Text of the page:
Phenotypic characterization of gravitropic responses in tno1 roots and hypocotyls showed that these mutants have a decreased angle of bending upon gravistimulation. Pharmacological studies with auxin transport inhibitors and exogenous auxin analogs suggest that altered auxin pathways are likely to be the underlying cause of this defect. The gravitropic bending defect in tno1 roots and hypocotyls can be rescued by exogenous application of 1-NAA and IAA, perhaps by overriding endogenous auxin levels and routes of polar auxin transport, thus restoring auxin responses. Growth of tno1 roots is hypersensitive to 2,4-D and IAA but not to the efflux-specific substrate 1-NAA or the efflux blocker NPA, raising the possibility that the auxin influx pathway might be defective while auxin efflux is normal. Although blocking auxin influx with 1-NOA does not result in large differences in root elongation between the tno1 mutant and WT, the sensitivity to 2,4-D in the presence of 1-NOA is still higher for the tno1 mutant roots than the WT and complemented lines. This, coupled with the inability of 2,4-D to rescue the gravitropic bending defect of mutant hypocotyls, may suggest altered responses to the influx-specific substrate 2,4-D. Additionally, the delayed progression of DR5rev:GFP expression in epidermal cells of gravistimulated tno1 roots compared to WT roots suggests that auxin flow from the columella to the epidermis (via the lateral rootcap cells) may be reduced in tno1 roots. Based on these results, we hypothesize that altered auxin influx capacity underlies the gravitropic defects in tno1. Given the role of TNO1, this could occur through altered trafficking of auxin influx carrier(s). However, it is also possible that the sensitivity to 2,4-D in the tno1 mutant is due to differences in auxin signaling, feedback or response, since it is known that the auxin sensing mechanism is complex and varies for different kinds of auxins (Calderón Villalobos et al., 2012).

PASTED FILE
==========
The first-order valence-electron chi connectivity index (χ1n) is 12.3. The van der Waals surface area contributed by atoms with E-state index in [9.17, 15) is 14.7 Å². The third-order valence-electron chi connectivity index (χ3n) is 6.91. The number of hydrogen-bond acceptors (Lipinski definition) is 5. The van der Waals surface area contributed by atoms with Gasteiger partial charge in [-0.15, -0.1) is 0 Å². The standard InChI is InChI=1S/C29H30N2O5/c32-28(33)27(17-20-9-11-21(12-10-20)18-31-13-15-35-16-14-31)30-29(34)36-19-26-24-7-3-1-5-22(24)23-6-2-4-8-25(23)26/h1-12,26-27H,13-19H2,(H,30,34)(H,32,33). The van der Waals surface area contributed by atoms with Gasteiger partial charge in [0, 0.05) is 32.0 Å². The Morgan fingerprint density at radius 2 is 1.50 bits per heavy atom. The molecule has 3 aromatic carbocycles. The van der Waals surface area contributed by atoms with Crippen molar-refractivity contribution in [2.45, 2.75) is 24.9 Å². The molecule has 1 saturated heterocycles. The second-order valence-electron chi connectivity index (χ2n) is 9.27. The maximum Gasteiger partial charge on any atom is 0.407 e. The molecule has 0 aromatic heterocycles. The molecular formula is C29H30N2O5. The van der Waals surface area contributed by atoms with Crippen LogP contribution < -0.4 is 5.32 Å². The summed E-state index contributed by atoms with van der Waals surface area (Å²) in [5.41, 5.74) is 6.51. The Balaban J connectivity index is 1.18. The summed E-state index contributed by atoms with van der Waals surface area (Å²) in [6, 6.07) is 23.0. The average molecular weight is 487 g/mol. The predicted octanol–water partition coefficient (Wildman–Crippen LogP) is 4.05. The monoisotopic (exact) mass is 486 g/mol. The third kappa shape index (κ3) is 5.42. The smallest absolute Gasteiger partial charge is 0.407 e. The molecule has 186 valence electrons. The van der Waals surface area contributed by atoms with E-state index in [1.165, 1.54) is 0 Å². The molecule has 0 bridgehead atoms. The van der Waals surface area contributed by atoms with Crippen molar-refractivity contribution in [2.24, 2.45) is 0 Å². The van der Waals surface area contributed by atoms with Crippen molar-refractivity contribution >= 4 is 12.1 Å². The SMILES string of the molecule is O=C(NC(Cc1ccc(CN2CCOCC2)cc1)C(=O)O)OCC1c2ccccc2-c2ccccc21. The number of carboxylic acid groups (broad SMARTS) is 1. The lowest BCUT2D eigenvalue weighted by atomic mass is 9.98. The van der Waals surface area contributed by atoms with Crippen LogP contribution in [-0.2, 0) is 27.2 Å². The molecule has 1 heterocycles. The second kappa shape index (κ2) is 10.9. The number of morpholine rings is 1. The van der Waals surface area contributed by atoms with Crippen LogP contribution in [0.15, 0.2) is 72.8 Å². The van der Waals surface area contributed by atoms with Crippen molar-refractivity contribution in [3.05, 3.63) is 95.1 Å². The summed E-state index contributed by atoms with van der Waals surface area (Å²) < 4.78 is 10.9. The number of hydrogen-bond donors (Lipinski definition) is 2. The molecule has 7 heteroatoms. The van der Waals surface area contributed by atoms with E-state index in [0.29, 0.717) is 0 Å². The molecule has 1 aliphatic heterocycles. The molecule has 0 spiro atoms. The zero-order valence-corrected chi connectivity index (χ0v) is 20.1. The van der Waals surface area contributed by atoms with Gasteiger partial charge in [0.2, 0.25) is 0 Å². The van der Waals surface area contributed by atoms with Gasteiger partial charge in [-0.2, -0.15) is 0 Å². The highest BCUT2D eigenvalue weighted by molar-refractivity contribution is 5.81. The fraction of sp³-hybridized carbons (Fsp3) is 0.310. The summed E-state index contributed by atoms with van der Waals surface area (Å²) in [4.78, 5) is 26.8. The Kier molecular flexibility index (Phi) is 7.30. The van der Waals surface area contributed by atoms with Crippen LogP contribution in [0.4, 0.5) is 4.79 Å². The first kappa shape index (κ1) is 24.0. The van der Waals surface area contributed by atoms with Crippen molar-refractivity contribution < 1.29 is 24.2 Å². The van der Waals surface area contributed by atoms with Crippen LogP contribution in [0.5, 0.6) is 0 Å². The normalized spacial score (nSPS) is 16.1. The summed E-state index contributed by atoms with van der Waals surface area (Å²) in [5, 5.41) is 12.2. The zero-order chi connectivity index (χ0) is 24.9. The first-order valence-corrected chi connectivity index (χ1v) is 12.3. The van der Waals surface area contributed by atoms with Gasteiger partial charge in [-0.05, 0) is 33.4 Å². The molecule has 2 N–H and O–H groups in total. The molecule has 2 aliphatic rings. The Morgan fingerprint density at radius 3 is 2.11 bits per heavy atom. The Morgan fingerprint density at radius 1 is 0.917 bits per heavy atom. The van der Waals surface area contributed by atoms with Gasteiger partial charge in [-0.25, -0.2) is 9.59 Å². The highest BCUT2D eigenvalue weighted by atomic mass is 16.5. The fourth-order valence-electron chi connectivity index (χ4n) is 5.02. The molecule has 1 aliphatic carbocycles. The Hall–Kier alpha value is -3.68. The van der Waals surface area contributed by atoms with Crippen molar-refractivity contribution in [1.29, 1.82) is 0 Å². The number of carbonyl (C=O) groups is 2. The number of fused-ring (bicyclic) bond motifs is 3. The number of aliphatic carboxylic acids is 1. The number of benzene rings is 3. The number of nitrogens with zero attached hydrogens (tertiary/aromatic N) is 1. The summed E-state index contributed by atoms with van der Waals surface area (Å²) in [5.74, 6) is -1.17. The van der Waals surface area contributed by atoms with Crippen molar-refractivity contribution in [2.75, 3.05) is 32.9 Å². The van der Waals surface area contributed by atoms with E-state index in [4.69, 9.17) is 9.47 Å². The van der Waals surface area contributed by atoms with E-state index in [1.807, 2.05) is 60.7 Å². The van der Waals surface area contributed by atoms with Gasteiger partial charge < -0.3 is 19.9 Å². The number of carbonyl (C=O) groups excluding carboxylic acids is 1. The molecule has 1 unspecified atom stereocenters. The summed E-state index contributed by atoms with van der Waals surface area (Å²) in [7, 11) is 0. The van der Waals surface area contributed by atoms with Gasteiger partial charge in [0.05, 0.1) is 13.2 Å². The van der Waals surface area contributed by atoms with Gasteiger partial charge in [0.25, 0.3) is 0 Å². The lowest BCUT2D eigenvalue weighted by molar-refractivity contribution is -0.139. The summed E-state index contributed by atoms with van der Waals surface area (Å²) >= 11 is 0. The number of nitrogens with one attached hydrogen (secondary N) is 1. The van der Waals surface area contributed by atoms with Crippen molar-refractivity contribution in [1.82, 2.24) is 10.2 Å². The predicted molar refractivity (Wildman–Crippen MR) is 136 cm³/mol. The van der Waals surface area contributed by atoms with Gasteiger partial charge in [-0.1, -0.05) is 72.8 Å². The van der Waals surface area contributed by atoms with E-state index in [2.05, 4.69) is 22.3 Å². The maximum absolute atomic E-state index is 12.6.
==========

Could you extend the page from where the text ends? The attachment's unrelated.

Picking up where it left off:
Since auxin transporters are trafficked via endocytosis (Kleine-Vehn and Friml, 2008), we hypothesized that TNO1 may affect endocytosis from the plasma membrane to the TGN/early endosomes and hence alter transporter trafficking dynamics. Bulk uptake and arrival of a general endocytosis marker at the TGN was unaffected in the tno1 mutant and thus the auxin-related defects do not appear to be due to defects in bulk endocytosis. However, it is possible that TNO1 is required for the polar targeting of a particular subset of auxin transporter(s), either as they are newly synthesized or during the recycling process for membrane relocalization. Further detailed characterization of the behavior of such proteins in tno1 cells will help distinguish between these hypotheses.

The polar sorting of auxin transporters in plant cells is highly complex and our understanding of how the SNARE machinery might regulate this polarity is incomplete. Vacuolar SNAREs have been shown to play a role in maintaining auxin maxima and localization of the auxin efflux carrier PIN1 in the leaf primordium, thereby regulating leaf vasculature (Shirakawa et al., 2009). The SYP4 family of Qa SNAREs affects auxin distribution, root gravitropism, and the intracellular trafficking of the PIN2 transporter to the vacuole for degradation (Uemura et al., 2012). Since TNO1 associates with the SNARE machinery at the TGN, and its loss causes a mis-localization of SYP61 as well as vacuolar sorting defects (Kim and Bassham, 2011), the SYP41/SYP61/VTI12 complex in conjunction with TNO1 may regulate auxin transport by affecting auxin transporter trafficking and turnover.

TNO1 Contributes to the Temporal Control of LR Emergence